As the year draws to a close, EFF is looking back at the major trends influencing digital rights in 2013 and discussing where we are in the fight for free expression, innovation, fair use, and privacy. Click here to read other blog posts in this series.
This year the public got some hints of the scale on which governments are using electronic surveillance to spy on all of us. We learned how pervasively compromised our communications infrastructure is, and how cavalierly governments have spliced, bribed, lied, hacked, cozened, and secret-ordered their way into network backbones. We saw that individual Internet engineers were seen as legitimate hacking targets. We saw that spy agencies speak casually of mastering, controlling, dominating the Internet.
People everywhere fought back by increasing their use of encryption to protect their privacy. From journalism schools to boardrooms to parliaments, crypto tools were the talk of the town. Around the world, cryptoparties taught people more about adopting encryption tools, often teaching the "Encryption Works" guide written by former EFF Staff Technologist Micah Lee for the Freedom of the Press Foundation (an EFF client). Just last week, CyanogenMod adopted TextSecure to protect the text messages of its ten million users against mass surveillance. (Hey, other mobile vendors! Are you going to match Cyanogen's lead?)
We were particularly happy to see a sharp increase in the use of HTTPS encryption to protect everybody's connections to popular web sites, as well as back-end encryption to protect the exchange of data (like our e-mail) within and between companies. This year major providers took seriously the need to turn on encryption for their services, and a notion that secure connections are a basic industry standard began to take root. We had productive conversations about encryption with the operators of several major sites, and many sites rolled out or pledged to roll out secure connections on a major scale. Some mobile carriers started upgrading the encryption they apply to voice calls, and secure mobile communications apps became much more widely available. We're especially grateful to the many engineers, lawyers, and policy people throughout the Internet industry who have taken on this project as their own.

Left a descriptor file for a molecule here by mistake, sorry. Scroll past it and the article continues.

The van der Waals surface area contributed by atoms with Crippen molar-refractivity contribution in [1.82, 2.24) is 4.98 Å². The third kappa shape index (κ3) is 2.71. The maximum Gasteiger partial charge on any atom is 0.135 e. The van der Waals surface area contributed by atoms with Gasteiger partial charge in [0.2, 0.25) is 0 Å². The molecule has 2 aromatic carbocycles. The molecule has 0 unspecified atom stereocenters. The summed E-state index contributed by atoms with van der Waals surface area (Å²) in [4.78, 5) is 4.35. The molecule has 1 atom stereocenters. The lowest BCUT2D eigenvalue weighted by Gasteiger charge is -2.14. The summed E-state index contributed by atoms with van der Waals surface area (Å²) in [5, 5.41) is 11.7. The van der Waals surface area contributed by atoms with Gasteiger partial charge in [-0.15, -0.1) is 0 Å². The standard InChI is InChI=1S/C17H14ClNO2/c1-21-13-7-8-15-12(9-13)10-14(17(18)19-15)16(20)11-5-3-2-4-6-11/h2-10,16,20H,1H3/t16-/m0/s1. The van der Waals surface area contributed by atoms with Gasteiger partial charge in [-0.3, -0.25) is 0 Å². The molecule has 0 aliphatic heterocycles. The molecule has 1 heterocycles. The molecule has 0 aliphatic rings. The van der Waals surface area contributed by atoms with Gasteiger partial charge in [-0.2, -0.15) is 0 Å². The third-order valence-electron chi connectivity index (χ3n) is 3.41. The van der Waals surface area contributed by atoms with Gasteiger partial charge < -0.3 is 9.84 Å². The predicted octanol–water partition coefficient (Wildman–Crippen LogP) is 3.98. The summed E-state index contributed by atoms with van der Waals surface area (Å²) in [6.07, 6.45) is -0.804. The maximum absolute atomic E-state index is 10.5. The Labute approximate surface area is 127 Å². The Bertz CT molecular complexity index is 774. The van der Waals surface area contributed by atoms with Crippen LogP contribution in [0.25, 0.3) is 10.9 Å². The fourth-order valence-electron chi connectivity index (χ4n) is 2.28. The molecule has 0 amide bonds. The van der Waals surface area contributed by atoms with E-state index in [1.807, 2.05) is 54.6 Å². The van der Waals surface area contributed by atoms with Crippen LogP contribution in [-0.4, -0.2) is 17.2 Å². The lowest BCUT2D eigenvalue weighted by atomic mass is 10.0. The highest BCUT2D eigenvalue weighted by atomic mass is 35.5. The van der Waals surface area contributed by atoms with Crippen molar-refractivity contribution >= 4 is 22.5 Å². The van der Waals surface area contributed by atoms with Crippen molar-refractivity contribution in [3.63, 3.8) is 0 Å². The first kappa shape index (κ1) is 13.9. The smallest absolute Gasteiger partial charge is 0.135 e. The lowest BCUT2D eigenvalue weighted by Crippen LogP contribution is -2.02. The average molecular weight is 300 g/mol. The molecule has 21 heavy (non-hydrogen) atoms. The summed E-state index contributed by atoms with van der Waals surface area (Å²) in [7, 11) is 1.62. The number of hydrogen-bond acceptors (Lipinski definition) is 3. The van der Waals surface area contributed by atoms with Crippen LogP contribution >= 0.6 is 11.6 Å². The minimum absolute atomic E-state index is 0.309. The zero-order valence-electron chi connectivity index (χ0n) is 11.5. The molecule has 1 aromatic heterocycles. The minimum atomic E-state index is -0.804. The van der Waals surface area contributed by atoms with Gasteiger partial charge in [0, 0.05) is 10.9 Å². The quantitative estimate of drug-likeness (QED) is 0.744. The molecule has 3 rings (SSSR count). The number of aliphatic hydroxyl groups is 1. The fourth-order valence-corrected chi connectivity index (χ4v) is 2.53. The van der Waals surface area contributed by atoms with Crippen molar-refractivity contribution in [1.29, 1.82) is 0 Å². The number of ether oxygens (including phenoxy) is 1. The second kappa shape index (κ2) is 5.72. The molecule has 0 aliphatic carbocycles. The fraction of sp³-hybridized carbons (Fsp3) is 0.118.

There's much we don't know about the ways that encryption tools and standards may have been subverted and undermined, and the ways governments may have talked companies out of their plans to roll out encryption. (There's also much we don't know about how governments' secret legal theories and secret industry partnerships may influence the design of communications systems.) We need journalists, engineers, mathematicians, and parliamentary committees to keep digging into these questions. But crypto adoption has a momentum now. In 2014, let's keep up that momentum—and keep up the conversation about end-to-end and host-proof encryption designs, which protect our data against all intermediaries, not just network operators.
This article is part of our 2013 Year in Review series; read other articles about the fight for digital rights in 2013.